Thursday, December 13, 2012

Slick Vs. Intimate: A Virginia Winery Study (Part 2)

A cursory glance at the Yelp reviews of several Virginia wineries is revealing. You can discover so much about not only the wineries, but about the people who write the reviews.

Four star points to one reviewer, such as the lack of a live band or the rustic interior of a tasting room, may be one star points to another. Some people are totally turned off by corporate slickness, while others embrace it.

The blogmasters like to compare the winery experience to the personalities of a dog and a cat: Sometimes we want to be noticed in the middle of a big party (dog), and other times we want a quieter, more intimate experience (cat). Most humans have both dog and cat traits to their personalities (although devout cat haters will deny this), and there are plenty of Virginia wineries that satisfy both personality traits.

We will focus on the wineries in the Charlottesville (aka Virginia’s Napa) area for this study. Read the descriptions, visit the wineries, and tell us if you agree with the analysis. We will now review some intimate spots. Part 3 will offer a few suggestions that combine slickness with intimacy (which is actually harder than it sounds).

INTIMATE:

Mountain Cove Vineyards

When the blogmasters pulled up to Mountain Cove Vineyards, between Charlottesville and Lynchburg off route 29 and not far from DelFosse Vineyards, the sign said OPEN, however the tasting room was locked and no one was in sight. We actually called their phone number and the owner Al Weed greeted us and treated us to the most casual wine tasting we ever experienced (he apologized that he was out in the vineyards checking the buds). We had the place to ourselves the entire time. Mountain Cove is literally in a “cove” nestled in the Blue Ridge, a vast property with acres to roam and free your mind. No live bands (unless you visit on a festival or wedding day), no limos, and just the sounds of the occasional hawks flying above. This is the oldest operating vineyards in Virginia; growing grapes since 1974, and they continue to make fine, affordably priced table wines and fruit wines with pride. Fans of off-dry wines will love the Skyline White and dry red folks will savor the Tinto, a blend of Cabernet Franc and Chambourcin.

Lovingston Winery

Further down route 29, about 20 minutes from Mountain Cove Vineyards, lies a location that makes some of the greatest wine in the Commonwealth. Lovingston Vineyards started as a hobby by Ed Puckett, who runs a business in Texas full time and left much of the marketing aspects of his winery to his daughter. Employing “gravity flow” techniques, which reduces some of the mechanical aspects of winemaking, Lovingston doesn’t have much of a tasting room or picnic area, but if you bring your own chairs, you’re welcome to stay as long as you want. And with their incredible prices, it will be hard not to leave their tasting room without a case. Merlot is the red star here, smooth and toasty with notes of plum, but you really can’t go wrong with any of their product.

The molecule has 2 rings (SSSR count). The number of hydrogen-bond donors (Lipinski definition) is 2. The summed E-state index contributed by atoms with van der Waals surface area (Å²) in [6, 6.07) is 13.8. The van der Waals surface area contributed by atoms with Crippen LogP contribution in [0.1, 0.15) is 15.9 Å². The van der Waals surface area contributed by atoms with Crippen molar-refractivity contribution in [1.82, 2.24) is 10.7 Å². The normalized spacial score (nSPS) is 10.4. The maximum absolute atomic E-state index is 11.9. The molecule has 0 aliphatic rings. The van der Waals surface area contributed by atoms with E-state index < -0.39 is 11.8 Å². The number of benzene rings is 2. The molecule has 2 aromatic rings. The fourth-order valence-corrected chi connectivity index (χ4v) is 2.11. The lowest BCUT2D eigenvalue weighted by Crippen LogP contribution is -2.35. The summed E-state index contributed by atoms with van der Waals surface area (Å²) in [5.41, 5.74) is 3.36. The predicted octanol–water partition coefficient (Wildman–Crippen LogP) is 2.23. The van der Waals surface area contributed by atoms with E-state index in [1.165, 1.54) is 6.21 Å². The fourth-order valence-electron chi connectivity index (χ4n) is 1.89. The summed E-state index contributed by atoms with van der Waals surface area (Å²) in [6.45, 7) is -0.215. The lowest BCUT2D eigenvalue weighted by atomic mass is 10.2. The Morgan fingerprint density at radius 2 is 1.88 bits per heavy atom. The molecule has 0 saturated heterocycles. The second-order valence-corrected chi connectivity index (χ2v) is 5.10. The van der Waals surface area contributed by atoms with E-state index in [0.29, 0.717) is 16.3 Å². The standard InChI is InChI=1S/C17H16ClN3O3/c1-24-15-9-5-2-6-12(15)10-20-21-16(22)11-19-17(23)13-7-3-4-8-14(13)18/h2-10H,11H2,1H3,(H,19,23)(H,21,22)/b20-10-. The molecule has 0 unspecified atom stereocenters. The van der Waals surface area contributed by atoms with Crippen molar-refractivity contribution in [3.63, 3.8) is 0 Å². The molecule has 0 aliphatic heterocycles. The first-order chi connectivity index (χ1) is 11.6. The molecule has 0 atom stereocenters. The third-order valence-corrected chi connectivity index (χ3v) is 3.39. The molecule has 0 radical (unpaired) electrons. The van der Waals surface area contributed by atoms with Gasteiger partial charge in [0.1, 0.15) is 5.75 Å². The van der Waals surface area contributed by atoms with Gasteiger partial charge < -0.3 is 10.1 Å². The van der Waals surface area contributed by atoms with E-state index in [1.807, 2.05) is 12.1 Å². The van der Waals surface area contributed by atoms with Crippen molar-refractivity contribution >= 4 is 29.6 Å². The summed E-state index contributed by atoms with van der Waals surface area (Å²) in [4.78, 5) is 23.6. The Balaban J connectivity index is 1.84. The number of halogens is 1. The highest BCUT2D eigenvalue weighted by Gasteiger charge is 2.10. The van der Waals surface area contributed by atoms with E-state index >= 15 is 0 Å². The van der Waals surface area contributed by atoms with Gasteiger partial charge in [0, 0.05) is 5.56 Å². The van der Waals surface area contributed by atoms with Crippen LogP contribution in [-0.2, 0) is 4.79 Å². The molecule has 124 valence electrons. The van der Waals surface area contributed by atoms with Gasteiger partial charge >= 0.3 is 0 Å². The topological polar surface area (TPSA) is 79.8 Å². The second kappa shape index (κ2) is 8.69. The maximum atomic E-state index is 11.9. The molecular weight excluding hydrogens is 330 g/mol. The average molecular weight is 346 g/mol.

Rebec Vineyards

Continuing down route 29, towards Lynchburg, Rebec Vineyards is known throughout the state for their yearly garlic festivals. Interested in trying garlic cookies? This is the place to do it. The owner hails from Bulgaria, so most of the wines have an Eastern European angle to them. Rebec is one of the few wineries in the country that works with Rkatsiteli, an intriguing white varietal that fares will in Russia, and has notes of apricot mixed with spice (and goes extremely well with a garlic dish). Other wines that make outstanding complements to garlic foods include their Gew├╝rztraminer and Riesling. The location is very remote and there is not an ounce of slickness to be seen here; in fact the farm equipment used in the vineyards is exposed for all to see who linger around the small patio facing the rolling hills after enjoying a tasting.

Flying Fox Vineyard

Driving back north towards the Waynesboro/Charlottesville area, Flying Fox appears on the left side of highway 151; a small cottage with the familiar "flying" fox weather vane. The tasting building may look small outside but the tasting room is surprisingly roomy, complete with a fireplace. All wines here are excellent and well-priced, our favorites being the Viognier, Ros├ę, and Trio, a blend of Merlot, Cabernet Franc and Petit Verdot. They also offer a pure Petit Verdot, with that distinct leathery feel you can only get from a pure Petit Verdot. Visit Flying Fox and discover why it's one of the blogmaster's favorites in the entire state.

Next up: "Hybrids," which combine the best elements from slick and intimate.

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